05 March 2015 | Online since 2003



19 July 2012|News

Paice unveils drive to attract talent to agriculture


A drive to attract more talent into agriculture has been unveiled by farming minister Jim Paice.

Fewer young people are going into agriculture, while other related industries such as manufacturing are struggling to fill high-skilled posts in engineering and science.

"The future of farming is important - and it needs to be addressed right across the sector. As the Green Food Project has demonstrated, this industry offers an exciting and important career if we are to continue to feed ourselves sustainably" said Paice.

“A career in farming isn’t only an option to people who come from farming families. British farming is highly skilled and if it is to maintain its high standards, we need to ensure that everyone who wants to go into the industry has the right skills, knowledge, and support to take on this challenge.”

The Future of Farming Group will look at how to remove barriers currently preventing more young people from making careers in farming.

It will be chaired by David Fursdon, current chair of the South West Rural and Farming network and former President of the Country, Land and Business Association.

“The challenge of producing more food in this country in a sustainable, profitable and affordable way is huge. The farming industry will need all its skill and expertise to do so" said Fursdon.

“Undoubtedly this will mean attracting new blood into agriculture as skilled workers, managers, tenants and owners, and adopting the best methods and business structures. This group will build on the excellent work which is already being carried out within the farming industry and also stimulate some news ideas as well.”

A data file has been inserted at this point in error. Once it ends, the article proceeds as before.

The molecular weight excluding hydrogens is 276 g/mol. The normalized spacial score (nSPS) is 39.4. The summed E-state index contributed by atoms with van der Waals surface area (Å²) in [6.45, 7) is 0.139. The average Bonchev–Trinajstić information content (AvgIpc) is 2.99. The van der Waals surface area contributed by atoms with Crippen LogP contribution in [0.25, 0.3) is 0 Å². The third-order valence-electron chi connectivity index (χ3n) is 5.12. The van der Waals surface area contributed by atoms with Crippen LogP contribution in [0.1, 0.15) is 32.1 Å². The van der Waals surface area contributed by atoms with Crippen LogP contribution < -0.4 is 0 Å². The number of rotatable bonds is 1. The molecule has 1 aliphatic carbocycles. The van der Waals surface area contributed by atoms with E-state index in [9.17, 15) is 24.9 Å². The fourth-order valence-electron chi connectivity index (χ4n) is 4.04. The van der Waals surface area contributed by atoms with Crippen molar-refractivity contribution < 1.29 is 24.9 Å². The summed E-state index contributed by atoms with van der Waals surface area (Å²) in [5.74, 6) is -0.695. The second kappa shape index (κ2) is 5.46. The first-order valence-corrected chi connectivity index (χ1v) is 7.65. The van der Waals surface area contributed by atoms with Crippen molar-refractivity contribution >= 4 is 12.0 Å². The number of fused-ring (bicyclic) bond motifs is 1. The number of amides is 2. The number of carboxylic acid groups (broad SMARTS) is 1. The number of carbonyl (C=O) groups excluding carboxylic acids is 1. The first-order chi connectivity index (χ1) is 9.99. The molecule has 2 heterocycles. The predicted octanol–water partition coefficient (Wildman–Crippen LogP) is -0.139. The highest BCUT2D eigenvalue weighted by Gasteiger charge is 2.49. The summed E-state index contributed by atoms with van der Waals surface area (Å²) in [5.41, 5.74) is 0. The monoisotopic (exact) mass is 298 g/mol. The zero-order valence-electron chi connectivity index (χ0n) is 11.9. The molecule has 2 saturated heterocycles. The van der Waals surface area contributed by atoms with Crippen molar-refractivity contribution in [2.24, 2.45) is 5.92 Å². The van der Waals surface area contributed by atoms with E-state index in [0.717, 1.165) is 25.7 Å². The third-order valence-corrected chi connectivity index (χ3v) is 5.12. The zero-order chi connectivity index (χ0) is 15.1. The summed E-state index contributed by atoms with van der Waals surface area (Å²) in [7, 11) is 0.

The recently-published Green Food Project identified that if the UK is to have a successful, innovative and ambitious farming sector going forward, it needs to ensure that there are suitable numbers of people of the right calibre entering the food industry.

This includes entrants from disciplines such as science, research, technology, advisory services and business management.

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Comments


19-07-2012 09:51 AM | Posted by: Tim Acheson
The biggest barrier to British farmers under 40 is the lack of SPS entitlements. They're all tied up in the hands of the wrong people. It's virtually impossible to get support from the RPA. I own and manage over 100 acres of land but have no SPS entitlements, while I know numerous people who have entitlements who aren't even farmers but rather just investors or at best former farmers.

20-07-2012 11:25 AM | Posted by: Nicole
I'm 20 and wasn't born into a farming family, but would love to have been. If there was a sensible way for young newcomers to start up a small farming business I would be all over it. There needs to be a practical approach to this issue or it will never be resolved.

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